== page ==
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5 alysts for the Environmental Initiative. In Minnesota, the DOT dedicated full-time staff to the effort of changing the organization's internal procedures. In Florida, millions of dollars have been spent on the environmental screening tool that serves as the foundation of the efficient transportation decision-making (ETDM) process. All of these efforts were critical to the success of the initiatives in each agency. External Implementation Strategies--Much of the success in considering envi- ronmental factors in systems planning relies on establishing agreements with envi- ronmental resource agencies that articulate the respective roles of each participant in planning and project development. The usual means of doing this is through memoranda of understanding. The more complex planning efforts highlighted in this research (i.e., those for the Lake Tahoe Region; Pima County, Arizona; and Riverside County, California) involved a large number of agencies, numerous environmental groups, and extensive public participation. The success of these efforts was in part as much due to managing the process as it was in technical analysis. Defining Benefit--Changing organizational procedures and approaches to trans- portation planning and project development could require significant changes in the attitudes and mindsets of agency staff. Convincing environmental resource agencies to change their standard procedures and approaches similarly require such changes. The case studies indicated that one of the necessary first steps in bringing about such change is clearly articulating what benefits will occur when a new approach is adopted. Partnership Benefits--Environmental resource agencies often hesitate to partici- pate in a process where environmental factors are considered early in system plan- ning. This hesitation is primarily caused by a concern that such early participation could be construed as approval of a project long before some of the specific effects are known. State transportation agencies that have successfully formed partner- ships with their respective resource agencies have done so by promising to con- sider seriously the likely effect of transportation projects on the environmental factor at issue, and often supporting environmental staff review. FUTURE RESEARCH In many ways, this research project suggests a rethinking of how systems planning is conducted in the United States. At the very least, it suggests a different mindset among most transportation planners and engineers of how environmental factors should be considered during planning. This research project also focuses attention on the types of environmental issues that will likely be faced in the future, and thus the types of expertise that will be necessary if these issues are to be dealt with in a serious way. The following proposed research topics are designed to get the transportation pro- fession to this point: Understanding the systems effects of ecosystems, human development, and trans- portation investment--Scientists have been focusing on ecosystem health for many decades and are just now beginning to understand many of the complexities that characterize ecosystem health. Some attention has been given to the negative effects of human activity on ecosystems, although most of this research has been at the macro level (e.g., number of wetlands and wetland functionality lost). Very little attention has been given to the relationship between ecosystem health and transportation investment. Such research would examine the basic science

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6 involved with this relationship and develop methods and tools that can be used to investigate ways of reducing the influence of transportation-induced disruptions. This research would have to be truly multi-disciplinary to bring the scientists knowledgeable about ecosystems together with engineers and planners who under- stand the construction and operational characteristics of transportation system performance. Understanding the political, social, and land-use contexts for transportation plan- ning, and how they influence the opportunities for, and constraints on, consider- ing environmental factors during systems planning--This research has identified several cases where initial steps have been taken to integrate community planning, infrastructure provision, and environmental assessment. In many cases, these plan- ning activities have evolved in separate institutional constructs, and it is only through the intervention of community activists, political leadership, or legislative mandate that such integration has been attempted. Research is needed to better understand the different social and political contexts that foster such coordinated planning, as well as those that serve as a hindrance. Developing tools for integrated environmental/transportation systems planning-- Although the survey of MPO officials indicated that the inadequacy of analysis tools for addressing environmental problems at the systems level was not consid- ered a serious constraint, it is likely that these officials did not have the integrated concept proposed in this research in mind. It is very clear from this research that one of the prerequisites for getting mutually beneficial systems planning partici- pation from the environmental and transportation communities is to have an analy- sis capability that provides important indications of potential problems. This was shown in Florida to be one of the key determinants for environmental resource agency participation. Although GIS capabilities are important points of departure for identifying sensitive environmental areas, additional analysis tools and meth- ods are needed to develop a level of comfort at the systems level that the decisions being made are done so with good information. Investigating the use of monitoring and surveillance technologies--The sensitiv- ity of ecosystem health to disruption is often so fragile that minor changes in conditions can have significant negative effects. If environmental quality is an important planning concern, then systems planning should include the continuous monitoring of the environmental health of the state or region. This could entail the use of satellite imagery, environmental sensors, biological indicators, and com- munity quality-of-life measures. Minnesota DOT's movement toward environ- mental indicators as part of its family of performance measures is indicative of the types of direction that DOTs and MPOs might take. Developing environmental resource protection/conservation plans--Such plans are not new to environmental professionals, but they are new to transportation offi- cials. This research project would examine the process used to develop these types of plans and answer questions such as the following: What are the goals of such studies? Who is involved? What are the typical results? What have been the fac- tors of success and failure? What are the data needs? How do the results relate to transportation systems planning? Given the principles of ecosystem management that have come to the fore in environmental policy, the transportation community needs to know more about what these types of studies mean to transportation sys- tems planning. Developing performance measures to track progress toward environmental goals--Various experiences with sustainable transportation planning (both in this country and internationally) suggest that performance measurement and public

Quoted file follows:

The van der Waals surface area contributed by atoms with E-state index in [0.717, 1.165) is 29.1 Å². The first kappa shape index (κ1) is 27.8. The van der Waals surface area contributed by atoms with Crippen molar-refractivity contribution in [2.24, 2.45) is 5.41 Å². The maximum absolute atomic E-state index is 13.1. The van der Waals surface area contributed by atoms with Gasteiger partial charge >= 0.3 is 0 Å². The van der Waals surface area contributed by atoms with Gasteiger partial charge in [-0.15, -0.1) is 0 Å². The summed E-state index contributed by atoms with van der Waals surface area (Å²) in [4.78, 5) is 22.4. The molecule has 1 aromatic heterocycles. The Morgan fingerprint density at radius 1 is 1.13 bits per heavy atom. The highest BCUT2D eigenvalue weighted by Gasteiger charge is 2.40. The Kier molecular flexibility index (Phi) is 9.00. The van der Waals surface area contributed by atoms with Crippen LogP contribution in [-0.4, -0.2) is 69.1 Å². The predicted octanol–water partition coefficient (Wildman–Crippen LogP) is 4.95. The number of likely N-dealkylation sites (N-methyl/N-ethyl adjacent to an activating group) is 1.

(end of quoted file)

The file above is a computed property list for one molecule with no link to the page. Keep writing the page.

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7 reporting are critical components of demonstrating agency accountability and credible progress toward environmental goals. While a comprehensive set of per- formance measures and indicators may not have been identified by any particular agency, several agencies--including Oregon DOT, Washington State DOT, Penn- sylvania DOT, and Eugene, Oregon's Lane Council of Governments--have undertaken programmatic initiatives on performance measurement and reporting. This research will examine the links between environmental goals/objectives and measures/indicators of performance, appropriate scopes of measures for tracking how well agencies are achieving predefined goals, the need for a dynamic set of measures to reflect changing emphases on various environmental issues, and best practices of performance measurement for considering the environment in trans- portation planning. Assessing organizational strategies for environmental stewardship--Except for New York State DOT, there are very few examples where transportation agencies have examined all of their activities from the point of view of environmental stew- ardship. This research project would develop guidelines on how an organization could conduct such an analysis (different for the ISO 14001 approach). All of the organizational activities would be examined and strategies developed to foster increased consideration of environmental factors in all aspects of an agency's daily functions.